DEA: Marijuana To Remain Schedule I Drug

By McCarton Ackerman 08/11/16

While pot may not be descheduled anytime soon, the DEA did announce its intentions to increase access to marijuana for researchers. 

DEA: Marijuana To Remain Schedule I Drug

Marijuana will remain in the same drug category as heroin and LSD, after the Drug Enforcement Administration officially refused to downgrade it to Schedule II on Thursday.

The Wall Street Journal confirmed that the DEA rejected two petitions (filed in 2009 and 2011) to remove marijuana from Schedule I, a category reserved for the most dangerous drugs. DEA Acting Administrator Chuck Rosenberg said the decision was based on insufficient evidence that would justify reclassification of the plant.

Rosenberg wrote in a letter to the petitioners: "It does not have a currently accepted medical use in treatment in the United States, there is a lack of accepted safety for its use under medical supervision, and it has a high potential for abuse." 

Pot advocates are speaking out against the agency. "DEA's decision flies in the face of objective science and overwhelming public opinion. The reality is that half of U.S. states have already passed effective laws allowing patients legal access to medical cannabis, and it is changing lives,” said National Cannabis Industry Association executive director Aaron Smith in a statement. "Continuing marijuana prohibition forces critically ill people to suffer needlessly, leaves life-changing treatments undeveloped, and keeps patients and providers in limbo between state and federal laws.”

However, the DEA did announce a new policy that will seek to increase access to marijuana for researchers. The federal agency said more people will now be able to register to grow the drug “not only to supply federally-funded or other academic researchers, but also for strictly commercial endeavors funded by the private sector and aimed at drug product development.” The U.S. has relied on a single marijuana grower for federal research projects for nearly 50 years.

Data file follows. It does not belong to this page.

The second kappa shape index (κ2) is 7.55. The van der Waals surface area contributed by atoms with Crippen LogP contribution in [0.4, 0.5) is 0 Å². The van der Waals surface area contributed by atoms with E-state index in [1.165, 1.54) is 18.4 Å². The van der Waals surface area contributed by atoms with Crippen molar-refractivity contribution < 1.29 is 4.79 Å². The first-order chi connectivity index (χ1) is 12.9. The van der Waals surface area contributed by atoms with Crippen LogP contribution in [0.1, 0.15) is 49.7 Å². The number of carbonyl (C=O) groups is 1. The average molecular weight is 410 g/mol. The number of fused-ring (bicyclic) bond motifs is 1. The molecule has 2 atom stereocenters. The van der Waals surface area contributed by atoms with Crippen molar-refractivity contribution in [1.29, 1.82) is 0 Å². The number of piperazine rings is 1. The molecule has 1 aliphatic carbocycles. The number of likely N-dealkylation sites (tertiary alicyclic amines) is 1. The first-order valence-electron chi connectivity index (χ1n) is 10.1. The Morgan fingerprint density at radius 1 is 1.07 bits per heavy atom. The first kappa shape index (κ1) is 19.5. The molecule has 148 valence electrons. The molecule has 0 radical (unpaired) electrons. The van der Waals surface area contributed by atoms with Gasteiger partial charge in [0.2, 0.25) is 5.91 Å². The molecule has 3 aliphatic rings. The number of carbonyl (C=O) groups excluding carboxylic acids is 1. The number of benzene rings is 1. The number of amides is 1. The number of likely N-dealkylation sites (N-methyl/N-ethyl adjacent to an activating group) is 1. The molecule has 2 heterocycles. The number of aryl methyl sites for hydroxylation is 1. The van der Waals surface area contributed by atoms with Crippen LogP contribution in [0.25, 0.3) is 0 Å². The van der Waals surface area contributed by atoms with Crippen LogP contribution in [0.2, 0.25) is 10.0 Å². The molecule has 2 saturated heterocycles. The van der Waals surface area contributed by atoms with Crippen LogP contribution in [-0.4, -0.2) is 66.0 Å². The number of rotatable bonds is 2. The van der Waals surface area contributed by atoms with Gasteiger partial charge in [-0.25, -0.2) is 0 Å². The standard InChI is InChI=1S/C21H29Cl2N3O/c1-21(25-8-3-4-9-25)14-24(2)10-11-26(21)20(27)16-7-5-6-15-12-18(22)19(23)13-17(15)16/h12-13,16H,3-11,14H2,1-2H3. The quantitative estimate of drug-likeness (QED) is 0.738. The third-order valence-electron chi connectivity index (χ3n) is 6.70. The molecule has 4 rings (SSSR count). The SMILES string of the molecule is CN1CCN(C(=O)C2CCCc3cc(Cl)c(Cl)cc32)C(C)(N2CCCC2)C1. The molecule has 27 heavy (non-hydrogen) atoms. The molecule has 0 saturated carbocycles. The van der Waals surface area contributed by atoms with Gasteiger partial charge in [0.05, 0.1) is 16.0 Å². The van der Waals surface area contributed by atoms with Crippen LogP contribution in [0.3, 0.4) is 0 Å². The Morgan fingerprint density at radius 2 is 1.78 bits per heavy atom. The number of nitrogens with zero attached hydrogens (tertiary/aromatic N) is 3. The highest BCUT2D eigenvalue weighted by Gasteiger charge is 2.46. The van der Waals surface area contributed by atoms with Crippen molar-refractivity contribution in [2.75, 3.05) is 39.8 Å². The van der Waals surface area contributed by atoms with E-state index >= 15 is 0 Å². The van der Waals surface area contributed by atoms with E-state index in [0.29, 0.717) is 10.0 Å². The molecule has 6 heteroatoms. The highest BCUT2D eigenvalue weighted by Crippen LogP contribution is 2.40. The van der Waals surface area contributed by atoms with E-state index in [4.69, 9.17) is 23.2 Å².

But while some viewed the new policy as progress, Smith says it still isn’t enough.

"We appreciate the positive step—however small—of opening up a few additional avenues for medical marijuana research. But patients deserve more,” he added. “Congress should help them by removing marijuana from the Controlled Substance Act, allowing state programs and medical research to move forward without interference."

The DEA scheduling decision also pushes back against pressure from Democratic senators to remove the Schedule I classification. Eight of these senators wrote a formal letter to the DEA and Department of Justice in June, arguing that marijuana being both legal in some states and illegal federally has “wide-ranging implications for legitimate marijuana businesses, including access to banking services, the ability to deduct business expenses from taxes, and access for veterans.”

The continued Schedule I classification won’t have any effect on deterring pot use, though. A study released last October found that marijuana use in the U.S. has doubled over a recent 10-year period.

"President Obama always said he would let science—and not ideology—dictate policy," said Tom Angell, chairman of Marijuana Majority, in a statement. "But in this case his administration is upholding a failed drug war approach instead of looking at real, existing evidence that marijuana has medical value."

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McCarton Ackerman is a freelance writer and editor living in Portland, Oregon. He has been a contributor for The Fix since October 2011, writing on a wide range of topics ranging from medical marijuana in Colorado to the world's sexiest drug smugglers. Follow him on Linkedin and Twitter.